4) Restore and Improve Water Quality on a Watershed Basis: EPA plans to continue developing TMDLs for impaired waters; work with states to organize restoration plans on a waterbody basis; encourage the use of water quality trading and watershed permitting; and work with states to develop nutrient criteria.

5) Improve Compliance with Drinking Water Standards: In FY 2007, EPA, states, tribes and local water systems will focus on efforts to maintain compliance with existing drinking water standards, promptly address cases of noncompliance, and improve the quality of data by which drinking water compliance is measured. At the same time, EPA will continue to work with state and local partners to improve security at drinking water facilities through training and technical assistance and work with selected cities in a pilot program to develop surveillance and monitoring systems.

Copies of the guidance may be found at www.epa.gov/water/waterplan.

EPA Regulatory Agenda Includes Ground Water Rule Publication Date

The Ground Water Rule and the second Unregulated Contaminant Monitoring Rule are among several measures that EPA plans to finalize this year, according to its semi-annual regulatory agenda. The agency also expects to propose revisions to the Lead and Copper Rule, but does not expect to act on the proposed Blending rule.

The repeatedly delayed Ground Water rule is scheduled for promulgation in August. EPA proposed a targeted risk-based regulatory strategy for all public water systems served by ground water in May of 2000. Although significantly rewritten since that initial proposal, the rule is designed to reduce public health risk for people served by ground water sources.

The proposed strategy includes a multiple-barrier approach that relies on five major components: periodic sanitary surveys of ground water systems requiring the evaluation of eight elements and the identification of significant deficiencies; hydrogeologic assessments to identify wells sensitive to fecal contamination; source water monitoring for systems drawing from sensitive wells without treatment or with other indications of risk; a requirement for correction of significant deficiencies and fecal contamination; and compliance monitoring to insure disinfection treatment is reliably operated where it is used.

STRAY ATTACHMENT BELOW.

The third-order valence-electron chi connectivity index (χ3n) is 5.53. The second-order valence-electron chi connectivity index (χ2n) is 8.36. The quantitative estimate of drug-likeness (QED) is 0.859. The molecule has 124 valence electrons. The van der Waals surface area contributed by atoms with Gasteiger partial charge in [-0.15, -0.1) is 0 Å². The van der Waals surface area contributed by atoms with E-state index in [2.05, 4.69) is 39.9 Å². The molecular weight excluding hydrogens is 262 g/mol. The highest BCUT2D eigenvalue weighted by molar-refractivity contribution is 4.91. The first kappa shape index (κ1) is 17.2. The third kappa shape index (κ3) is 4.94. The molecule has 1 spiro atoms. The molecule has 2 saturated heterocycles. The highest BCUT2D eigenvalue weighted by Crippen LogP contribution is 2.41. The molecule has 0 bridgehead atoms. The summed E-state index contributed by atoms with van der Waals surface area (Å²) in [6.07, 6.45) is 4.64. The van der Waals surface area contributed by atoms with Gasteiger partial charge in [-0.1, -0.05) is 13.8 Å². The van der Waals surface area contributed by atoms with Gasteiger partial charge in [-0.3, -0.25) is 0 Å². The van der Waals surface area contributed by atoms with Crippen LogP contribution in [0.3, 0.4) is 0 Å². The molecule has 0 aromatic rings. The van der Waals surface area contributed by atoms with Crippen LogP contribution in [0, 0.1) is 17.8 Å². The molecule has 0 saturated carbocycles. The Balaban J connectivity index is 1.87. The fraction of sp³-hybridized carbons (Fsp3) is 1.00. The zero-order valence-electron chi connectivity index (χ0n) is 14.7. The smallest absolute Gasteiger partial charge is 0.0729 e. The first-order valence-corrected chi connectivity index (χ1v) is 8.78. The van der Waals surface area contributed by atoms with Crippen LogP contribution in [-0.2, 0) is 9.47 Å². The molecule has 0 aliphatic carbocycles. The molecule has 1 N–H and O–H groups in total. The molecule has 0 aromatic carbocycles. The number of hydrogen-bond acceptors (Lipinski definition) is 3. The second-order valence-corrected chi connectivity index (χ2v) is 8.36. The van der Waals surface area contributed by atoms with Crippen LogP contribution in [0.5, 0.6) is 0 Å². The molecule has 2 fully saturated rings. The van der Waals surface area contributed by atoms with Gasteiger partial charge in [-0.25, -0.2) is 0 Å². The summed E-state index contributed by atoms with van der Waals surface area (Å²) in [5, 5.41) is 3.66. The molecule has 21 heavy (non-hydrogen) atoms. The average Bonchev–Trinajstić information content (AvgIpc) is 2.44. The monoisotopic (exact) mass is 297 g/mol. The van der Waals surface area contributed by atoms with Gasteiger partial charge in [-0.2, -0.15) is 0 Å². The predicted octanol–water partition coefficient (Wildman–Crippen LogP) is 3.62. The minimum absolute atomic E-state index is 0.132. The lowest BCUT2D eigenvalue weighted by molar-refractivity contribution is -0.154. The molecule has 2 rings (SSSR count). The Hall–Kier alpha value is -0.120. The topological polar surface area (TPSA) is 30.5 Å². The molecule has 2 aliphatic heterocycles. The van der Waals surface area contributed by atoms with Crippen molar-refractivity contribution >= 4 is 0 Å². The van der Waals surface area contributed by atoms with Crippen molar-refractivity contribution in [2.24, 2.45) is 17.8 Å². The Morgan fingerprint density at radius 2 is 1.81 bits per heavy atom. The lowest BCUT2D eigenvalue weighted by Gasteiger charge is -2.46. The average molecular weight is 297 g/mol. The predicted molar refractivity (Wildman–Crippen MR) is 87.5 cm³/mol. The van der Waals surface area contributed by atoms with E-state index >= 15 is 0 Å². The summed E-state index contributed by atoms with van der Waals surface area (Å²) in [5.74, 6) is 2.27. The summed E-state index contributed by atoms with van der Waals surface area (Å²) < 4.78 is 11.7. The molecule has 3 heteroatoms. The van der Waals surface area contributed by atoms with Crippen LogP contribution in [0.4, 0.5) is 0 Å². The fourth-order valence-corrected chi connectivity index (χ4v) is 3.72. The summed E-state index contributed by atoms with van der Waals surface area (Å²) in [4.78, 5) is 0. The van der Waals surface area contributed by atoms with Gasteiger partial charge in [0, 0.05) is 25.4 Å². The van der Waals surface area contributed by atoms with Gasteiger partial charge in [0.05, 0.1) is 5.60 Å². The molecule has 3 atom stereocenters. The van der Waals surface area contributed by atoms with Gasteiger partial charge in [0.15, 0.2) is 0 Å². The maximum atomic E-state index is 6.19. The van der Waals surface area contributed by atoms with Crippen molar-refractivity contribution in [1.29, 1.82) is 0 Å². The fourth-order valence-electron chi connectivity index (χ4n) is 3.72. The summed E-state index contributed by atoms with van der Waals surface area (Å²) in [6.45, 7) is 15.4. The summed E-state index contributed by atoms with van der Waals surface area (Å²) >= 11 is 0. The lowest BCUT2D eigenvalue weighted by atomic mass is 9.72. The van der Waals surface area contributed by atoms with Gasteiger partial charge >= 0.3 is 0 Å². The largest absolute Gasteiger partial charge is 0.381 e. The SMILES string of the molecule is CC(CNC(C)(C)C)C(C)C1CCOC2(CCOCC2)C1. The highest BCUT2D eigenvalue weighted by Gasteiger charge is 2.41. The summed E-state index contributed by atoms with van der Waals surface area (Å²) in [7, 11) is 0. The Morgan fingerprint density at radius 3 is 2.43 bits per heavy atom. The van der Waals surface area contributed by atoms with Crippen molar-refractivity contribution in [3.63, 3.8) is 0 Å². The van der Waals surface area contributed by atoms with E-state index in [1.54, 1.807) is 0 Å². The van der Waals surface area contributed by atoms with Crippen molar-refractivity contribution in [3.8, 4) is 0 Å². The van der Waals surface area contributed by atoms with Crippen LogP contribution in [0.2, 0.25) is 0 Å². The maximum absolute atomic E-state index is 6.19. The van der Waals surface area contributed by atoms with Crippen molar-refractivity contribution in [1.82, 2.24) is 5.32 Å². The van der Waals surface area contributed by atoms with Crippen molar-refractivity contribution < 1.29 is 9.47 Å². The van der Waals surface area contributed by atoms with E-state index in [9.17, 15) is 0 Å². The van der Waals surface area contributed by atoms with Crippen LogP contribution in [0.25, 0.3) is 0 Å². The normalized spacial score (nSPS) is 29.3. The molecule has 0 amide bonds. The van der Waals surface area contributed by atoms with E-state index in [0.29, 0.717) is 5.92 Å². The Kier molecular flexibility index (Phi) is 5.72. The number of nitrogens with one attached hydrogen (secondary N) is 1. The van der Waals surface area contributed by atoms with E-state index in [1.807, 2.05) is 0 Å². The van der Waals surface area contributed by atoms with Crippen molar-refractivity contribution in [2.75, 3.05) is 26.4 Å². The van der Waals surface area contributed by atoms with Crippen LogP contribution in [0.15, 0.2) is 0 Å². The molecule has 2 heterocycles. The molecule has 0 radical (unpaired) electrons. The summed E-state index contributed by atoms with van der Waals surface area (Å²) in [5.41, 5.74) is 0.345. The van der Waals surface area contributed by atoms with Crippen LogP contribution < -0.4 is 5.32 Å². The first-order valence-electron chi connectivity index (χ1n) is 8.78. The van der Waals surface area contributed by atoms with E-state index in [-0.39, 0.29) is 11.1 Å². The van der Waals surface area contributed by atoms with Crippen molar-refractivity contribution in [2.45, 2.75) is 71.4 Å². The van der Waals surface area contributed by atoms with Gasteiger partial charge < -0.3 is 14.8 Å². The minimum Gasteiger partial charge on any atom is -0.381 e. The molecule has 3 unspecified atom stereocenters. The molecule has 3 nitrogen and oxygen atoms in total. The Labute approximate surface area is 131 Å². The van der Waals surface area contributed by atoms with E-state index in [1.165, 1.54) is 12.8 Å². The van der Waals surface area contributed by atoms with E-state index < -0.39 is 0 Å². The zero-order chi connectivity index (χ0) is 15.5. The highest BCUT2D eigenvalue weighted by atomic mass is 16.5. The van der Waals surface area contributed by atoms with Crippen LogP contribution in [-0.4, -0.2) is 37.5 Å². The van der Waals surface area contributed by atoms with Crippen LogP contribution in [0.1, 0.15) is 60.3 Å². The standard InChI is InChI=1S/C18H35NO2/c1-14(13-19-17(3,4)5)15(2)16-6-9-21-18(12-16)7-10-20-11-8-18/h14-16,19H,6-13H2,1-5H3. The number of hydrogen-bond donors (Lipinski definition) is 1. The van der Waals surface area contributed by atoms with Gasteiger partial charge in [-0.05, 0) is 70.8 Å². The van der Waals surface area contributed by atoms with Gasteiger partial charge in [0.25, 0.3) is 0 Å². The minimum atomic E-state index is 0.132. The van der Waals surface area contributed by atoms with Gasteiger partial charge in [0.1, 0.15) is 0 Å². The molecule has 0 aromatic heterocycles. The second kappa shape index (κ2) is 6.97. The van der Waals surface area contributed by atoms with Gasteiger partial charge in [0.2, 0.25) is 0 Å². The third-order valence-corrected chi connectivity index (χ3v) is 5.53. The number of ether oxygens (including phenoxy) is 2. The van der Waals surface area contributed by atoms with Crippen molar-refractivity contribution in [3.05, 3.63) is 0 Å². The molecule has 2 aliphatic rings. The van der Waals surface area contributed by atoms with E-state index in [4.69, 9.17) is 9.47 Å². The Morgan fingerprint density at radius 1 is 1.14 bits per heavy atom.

The Unregulated Contaminant Monitoring Rule, slated for publication in November, includes only minor modifications to the current UCMR program to improve its implementation, to revise the lists of analyses to permit a second round of monitoring, and to approve the analytical methods needed to perform the monitoring.

Revisions to the Lead & Copper rule include several short-term actions that will be initiated in 2005 and completed during the 2005-2006 time frame. Regulatory changes to be addressed include clarifications about sample collection; clarifications to definitions for monitoring and compliance periods; modifications regarding public water system notification to their state of treatment changes prior to the change; revisions to language related to criteria for reduced monitoring; revisions to language regarding consideration of lead service line replacement for compliance purposes; revisions to language related to flushing guidance; and additional requirements for consumer notification of lead monitoring results.

On the Blending rule, EPA said it has “no intention of finalizing the blending policy as proposed in November 2003. EPA will continue to review policy and regulatory options to manage this issue...”